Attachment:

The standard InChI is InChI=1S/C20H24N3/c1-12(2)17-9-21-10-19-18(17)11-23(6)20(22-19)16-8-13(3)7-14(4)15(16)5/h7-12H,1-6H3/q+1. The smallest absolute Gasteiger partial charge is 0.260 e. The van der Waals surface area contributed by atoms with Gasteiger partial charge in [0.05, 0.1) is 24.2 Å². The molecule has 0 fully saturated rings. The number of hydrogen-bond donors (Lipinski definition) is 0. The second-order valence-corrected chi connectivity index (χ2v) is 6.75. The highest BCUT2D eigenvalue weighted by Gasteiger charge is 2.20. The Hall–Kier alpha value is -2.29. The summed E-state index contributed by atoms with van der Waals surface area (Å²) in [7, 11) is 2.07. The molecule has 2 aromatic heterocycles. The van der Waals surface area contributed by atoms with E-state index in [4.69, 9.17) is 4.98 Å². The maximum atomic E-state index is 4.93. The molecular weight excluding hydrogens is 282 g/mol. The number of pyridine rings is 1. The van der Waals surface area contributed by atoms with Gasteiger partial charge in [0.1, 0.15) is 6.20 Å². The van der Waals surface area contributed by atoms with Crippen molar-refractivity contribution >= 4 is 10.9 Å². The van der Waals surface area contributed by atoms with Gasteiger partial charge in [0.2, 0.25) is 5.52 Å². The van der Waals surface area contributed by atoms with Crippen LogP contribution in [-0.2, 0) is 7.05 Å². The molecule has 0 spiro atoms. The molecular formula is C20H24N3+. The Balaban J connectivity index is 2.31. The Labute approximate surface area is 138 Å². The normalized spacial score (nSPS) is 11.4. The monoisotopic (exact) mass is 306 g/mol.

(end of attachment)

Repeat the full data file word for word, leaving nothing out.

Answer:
The standard InChI is InChI=1S/C20H24N3/c1-12(2)17-9-21-10-19-18(17)11-23(6)20(22-19)16-8-13(3)7-14(4)15(16)5/h7-12H,1-6H3/q+1. The smallest absolute Gasteiger partial charge is 0.260 e. The van der Waals surface area contributed by atoms with Gasteiger partial charge in [0.05, 0.1) is 24.2 Å². The molecule has 0 fully saturated rings. The number of hydrogen-bond donors (Lipinski definition) is 0. The second-order valence-corrected chi connectivity index (χ2v) is 6.75. The highest BCUT2D eigenvalue weighted by Gasteiger charge is 2.20. The Hall–Kier alpha value is -2.29. The summed E-state index contributed by atoms with van der Waals surface area (Å²) in [7, 11) is 2.07. The molecule has 2 aromatic heterocycles. The van der Waals surface area contributed by atoms with E-state index in [4.69, 9.17) is 4.98 Å². The maximum atomic E-state index is 4.93. The molecular weight excluding hydrogens is 282 g/mol. The number of pyridine rings is 1. The van der Waals surface area contributed by atoms with Gasteiger partial charge in [0.1, 0.15) is 6.20 Å². The van der Waals surface area contributed by atoms with Crippen molar-refractivity contribution >= 4 is 10.9 Å². The van der Waals surface area contributed by atoms with Gasteiger partial charge in [0.2, 0.25) is 5.52 Å². The van der Waals surface area contributed by atoms with Crippen LogP contribution in [-0.2, 0) is 7.05 Å². The molecule has 0 spiro atoms. The molecular formula is C20H24N3+. The Balaban J connectivity index is 2.31. The Labute approximate surface area is 138 Å². The normalized spacial score (nSPS) is 11.4. The monoisotopic (exact) mass is 306 g/mol.